Museum Phone: (310) 395-2290. Museum Address: 1350 7th Street Santa Monica, CA 90401. Museum Hours: Tuesday & Thursday: 12pm – 8pm Wednesday, Friday & Saturday: 10am – 5pm
Sep 29, 2016 · Santa Monica CA History and Culture, People and Lifestyle. In Santa Monica, you find a lot of great landmarks and attractions. Take the Looff Hippodrome (carousel), for example. In fact, it’s a National Historic Landmark. What’s more, it sits right on the Santa Monica pier. The pier itself was built in 1909.
Santa Monica (Spanish for 'Saint Monica') is a beachfront city in western Los Angeles County, California, United States.Situated on Santa Monica Bay, it is bordered on three sides by different neighborhoods of the city of Los Angeles: Pacific Palisades to the north, Brentwood on the northeast, West Los Angeles on the east, Mar Vista on the southeast, and Venice on the south.
- The Origins of The Santa Monica Pier
- The Evolution of The Santa Monica Pier
- The Santa Monica Pier Now
- Want to Experience This Piece of Santa Monica History?
Today, the Santa Monica Pier is one of the most popular California piers to visit. But when the pier was originally conceived, the idea of the Santa Monica pier rides and other amusements was unimaginable. The pier was originally built to satisfy the sanitation needs of the city of Santa Monica. It took sixteen months to build and opened to the public in September of 1909. Thousands of visitors flocked to the pier to enjoy festivities, and local entrepreneurs soon identified a business opportunity.
After realizing that this California pier was an attractive destination for visitors, plans were put in place to build attractions and amusements around the Santa Monica Pier. In February of 1916, Charles Looff–who was a well-known carousel manufacturer–purchased the land south of the pier to develop. He introduced Pleasure Pier rides such as the Blue Streak Racer roller coaster, the Hippodrome, and the Carousel, which features 44 hand-carved horses. Over the years, the pier has gone through several iterations and periods of new development. In the 1950s, a new family bought the Santa Monica Pier arcade and turned it into the long-running attraction it now is. In the 1970s, the pier was almost destroyed to make way for a resort. In the 1980s, violent winter storms caused serious damage to the pier, and it was only through a comprehensive revitalization effort that the pier managed to return to its full glory.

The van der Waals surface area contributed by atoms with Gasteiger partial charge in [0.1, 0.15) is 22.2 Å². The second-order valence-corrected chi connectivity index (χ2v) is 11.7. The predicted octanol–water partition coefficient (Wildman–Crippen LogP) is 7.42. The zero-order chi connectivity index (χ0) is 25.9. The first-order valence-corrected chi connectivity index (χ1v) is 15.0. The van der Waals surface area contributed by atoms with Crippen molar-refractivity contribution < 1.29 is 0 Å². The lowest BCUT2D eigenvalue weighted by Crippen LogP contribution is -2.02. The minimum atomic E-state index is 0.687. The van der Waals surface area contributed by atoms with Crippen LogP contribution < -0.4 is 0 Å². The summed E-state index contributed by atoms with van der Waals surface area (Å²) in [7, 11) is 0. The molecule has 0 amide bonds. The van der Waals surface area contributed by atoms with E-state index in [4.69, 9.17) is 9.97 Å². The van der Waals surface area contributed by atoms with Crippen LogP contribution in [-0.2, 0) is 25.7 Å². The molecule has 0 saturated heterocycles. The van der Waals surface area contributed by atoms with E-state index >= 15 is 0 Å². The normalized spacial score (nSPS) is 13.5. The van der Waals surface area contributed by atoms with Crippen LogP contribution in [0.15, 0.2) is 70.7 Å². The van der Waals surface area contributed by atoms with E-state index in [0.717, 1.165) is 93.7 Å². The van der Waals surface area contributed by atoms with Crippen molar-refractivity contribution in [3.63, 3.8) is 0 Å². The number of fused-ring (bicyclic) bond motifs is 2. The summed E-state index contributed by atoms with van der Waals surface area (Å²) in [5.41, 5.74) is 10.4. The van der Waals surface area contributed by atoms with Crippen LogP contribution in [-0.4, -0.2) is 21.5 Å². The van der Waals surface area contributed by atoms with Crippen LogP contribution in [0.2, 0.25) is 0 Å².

Even as new sites and tourist attractions continue to open around it, the Santa Monica Pier is as popular as it ever was. In addition to the rides and attractions, street performers, restaurants, and the incredible views keep visitors coming year after year.
No trip to Santa Monica would be complete without a visit to the pier. Understanding how this incredible place came to be can help you to better appreciate what it is now. When you’re planning your next family vacation or a trip with friends, consider taking the time to visit this iconic site and piece of Santa Monica history. When you’re done strolling, take a bite of history at Big Dean’s, you can even check out our menu online!
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(ca. 1930)** - View of Santa Monica Beach and Pier showing people standing at the rail of the wood-planked pier in the foreground as they look at the beach at center. People in bathing suits with umbrellas over them flood the sandy beach into the distance. The Santa Monica Athletic Club and part of the Deauville Club are in view at upper right.
Dec 27, 2019 · Native American Indians have lived in the Santa Monica Mountains and surrounding area for over 10,000 years. Though of different languages and tribes, they lived a similar lifestyle based on the abundant food and materials provided by the environment.
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The Santa Monica Mountains are a geological unit of the Transverse Mountain Ranges of Southern California. The Santa Monica Mountains are a part of the only east-west belt of mountains in California and one of only two in North America so oriented. The Santa Monica Range is a broad anticline that has been severely ruptured by faulting and ...